When I spot a 727 in some airport (usually a FedEx cargo version) I look at it longingly as I sit comfortably in what really is a flying bus. The thrill of flying has faded away for me. I can only feel glad that I have the memory of those vertical takeoffs - thrilling yet comforting. I was home.
Flying without flying
Death by Powerpoint and Constellations
Addendum: My Texan friend Howard Houston flew a Boeing KC-135 tanker over Vietnam and he had this to say of the 727's steep climb.
I am sure that I flew in a 727 once or twice, commercially, a long time ago. I don't think that the USAF had any in their inventory when I flew for them. I do seem to recall the steep climbout, although I think that was a capability rather than a requirement.
Tuesday, November 20, 2007
Any sufficiently advanced technology is indistinguishable from magic.
Arthur C. Clarke
When I told an intelligent friend that I was researching Tim Bray, the Distinguished Engineer and Director of Web Technologies at Sun Microsystems, publisher of a popular weblog, ongoing
, and co-chair of the IETF AtomPub Working Group, he countered:
“I’ve listened to an on-line interview
of Bray done by another geek - lots of acronyms. It’s like they are speaking another language. Sort of like Portuguese might sound to a Spaniard. I can’t understand it. The best I can do is figure out they are talking about computer languages and systems. Your argument will be in the line of 'Tim Bray is a modern day deus ex machina. He makes things happen and no one (or almost no one) knows why.'”
My friend is right. After failing to understand the first chapter of Learning XML
, by Erik T. Ray, even after repeated attempts, I concluded that computer programming is no different in complexity from a mason’s know-how for building a Gothic cathedral. While Bray pioneered search engines in the 90s, besides being the principal innovator of XML (extended markup language), he told me recently at my studio, “I haven’t done any work on XML in a few years. The other things I work on are important and interesting, too. Chances are, XML will lead my obituary.”
Tim Bray, who lives in Vancouver, defined XML for me in one sentence, “It is a method for packing up electronic data and documents so that having been packed up on one computer anywhere in the world, they can be reliably unpacked on any other computer (running any combination of software and hardware) anywhere else in the world, then or many years later, and used for whatever purpose desired, without regard to the originator’s intent.”
His answer to the question of what he did was clearer, “I help Sun by being aware of what the people who build the internet are thinking and doing (I have to help build the internet to do this.), and ensuring that those people and Sun know about each other.”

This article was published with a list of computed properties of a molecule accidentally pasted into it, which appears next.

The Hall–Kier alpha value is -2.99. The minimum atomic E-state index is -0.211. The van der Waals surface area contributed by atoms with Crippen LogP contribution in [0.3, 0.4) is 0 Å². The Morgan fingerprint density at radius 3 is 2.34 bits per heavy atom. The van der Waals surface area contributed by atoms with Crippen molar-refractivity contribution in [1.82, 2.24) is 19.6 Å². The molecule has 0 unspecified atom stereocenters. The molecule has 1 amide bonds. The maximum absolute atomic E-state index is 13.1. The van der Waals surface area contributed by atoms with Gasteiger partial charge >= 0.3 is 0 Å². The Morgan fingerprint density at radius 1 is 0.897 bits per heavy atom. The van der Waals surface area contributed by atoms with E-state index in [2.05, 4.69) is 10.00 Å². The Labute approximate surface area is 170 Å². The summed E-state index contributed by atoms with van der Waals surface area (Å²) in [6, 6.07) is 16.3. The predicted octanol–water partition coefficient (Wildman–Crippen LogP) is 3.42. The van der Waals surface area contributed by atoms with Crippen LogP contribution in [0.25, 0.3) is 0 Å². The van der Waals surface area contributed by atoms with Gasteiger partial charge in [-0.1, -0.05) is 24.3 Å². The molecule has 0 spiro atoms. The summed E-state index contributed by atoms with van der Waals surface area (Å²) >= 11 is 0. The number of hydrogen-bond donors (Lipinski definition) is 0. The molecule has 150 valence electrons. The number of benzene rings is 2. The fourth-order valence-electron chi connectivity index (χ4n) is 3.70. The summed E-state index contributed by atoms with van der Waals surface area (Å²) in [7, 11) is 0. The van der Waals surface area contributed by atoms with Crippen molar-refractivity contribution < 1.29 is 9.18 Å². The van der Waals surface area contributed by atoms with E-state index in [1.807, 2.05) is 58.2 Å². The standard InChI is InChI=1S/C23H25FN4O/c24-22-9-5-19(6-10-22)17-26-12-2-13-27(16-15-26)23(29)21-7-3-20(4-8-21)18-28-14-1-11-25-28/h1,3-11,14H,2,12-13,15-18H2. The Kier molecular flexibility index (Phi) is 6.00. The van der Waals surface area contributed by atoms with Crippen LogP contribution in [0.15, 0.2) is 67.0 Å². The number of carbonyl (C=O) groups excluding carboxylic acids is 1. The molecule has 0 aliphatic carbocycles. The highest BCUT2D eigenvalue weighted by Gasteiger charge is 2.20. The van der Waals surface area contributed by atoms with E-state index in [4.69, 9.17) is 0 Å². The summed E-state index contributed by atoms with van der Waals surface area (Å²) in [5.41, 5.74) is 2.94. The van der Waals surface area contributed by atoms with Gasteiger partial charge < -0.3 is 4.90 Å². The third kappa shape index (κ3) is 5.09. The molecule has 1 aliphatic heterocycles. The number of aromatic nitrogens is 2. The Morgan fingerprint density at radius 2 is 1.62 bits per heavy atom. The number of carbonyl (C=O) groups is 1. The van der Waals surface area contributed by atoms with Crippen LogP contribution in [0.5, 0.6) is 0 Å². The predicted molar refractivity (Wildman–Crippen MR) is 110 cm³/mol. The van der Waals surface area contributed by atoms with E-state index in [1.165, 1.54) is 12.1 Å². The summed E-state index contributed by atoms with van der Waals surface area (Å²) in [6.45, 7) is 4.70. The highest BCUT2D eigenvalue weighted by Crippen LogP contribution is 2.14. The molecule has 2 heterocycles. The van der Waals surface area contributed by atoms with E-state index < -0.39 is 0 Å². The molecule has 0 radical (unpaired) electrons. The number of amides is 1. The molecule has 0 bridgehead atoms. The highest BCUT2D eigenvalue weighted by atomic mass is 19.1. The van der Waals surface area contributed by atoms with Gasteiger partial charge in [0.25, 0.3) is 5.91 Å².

Through Wikipedia I found out that markup language is just a computer specific language, much more complex but no less useful that the original markups on handwritten or typed manuscripts by editors, and line editors for books and magazines.
XML, and most of Bray’s accomplishments, began after he went for a double major in mathematics and computer science at the University of Guelph in 1981. Bray added computer science when he realized that math teachers weren’t being hired. “In math I had worked like a dog to get Cs and all of a sudden I was getting As in the computer courses. God was reaching behind my shoulder; telling me, ‘Kiddo, this is what you ought to be doing.’ And I did.”
Bray’s road to Damascus experience happened while working at the University of Waterloo (1989-1990) with the Oxford University Press, computerizing the second edition of the OED. “We had a specially constructed search engine. In an early web publishing conference in 1994 one of the speakers stood up and said, ‘Search is going to be a good application for the new web “thing”.’ He set a bomb in my head. All of a sudden I could see how to build a web search engine. I went to live in Yaletown and worked on the engine for 6 months (I ate and drank beer at the Yaletown Brewing Company downstairs. I started the Open Text Corporation and Open Text, was a commercialized and early search engine based on the high-performance engine we employed in the OED project. We were (1995) one of the top ones and partnered with Yahoo. The way search engines are now was invented by many people inserting little contributions and Google put in the big one of link counting to rankings. I think I was the first person to number the results, 1. 2. 3….. There are little bits of everybody’s handiwork in there.”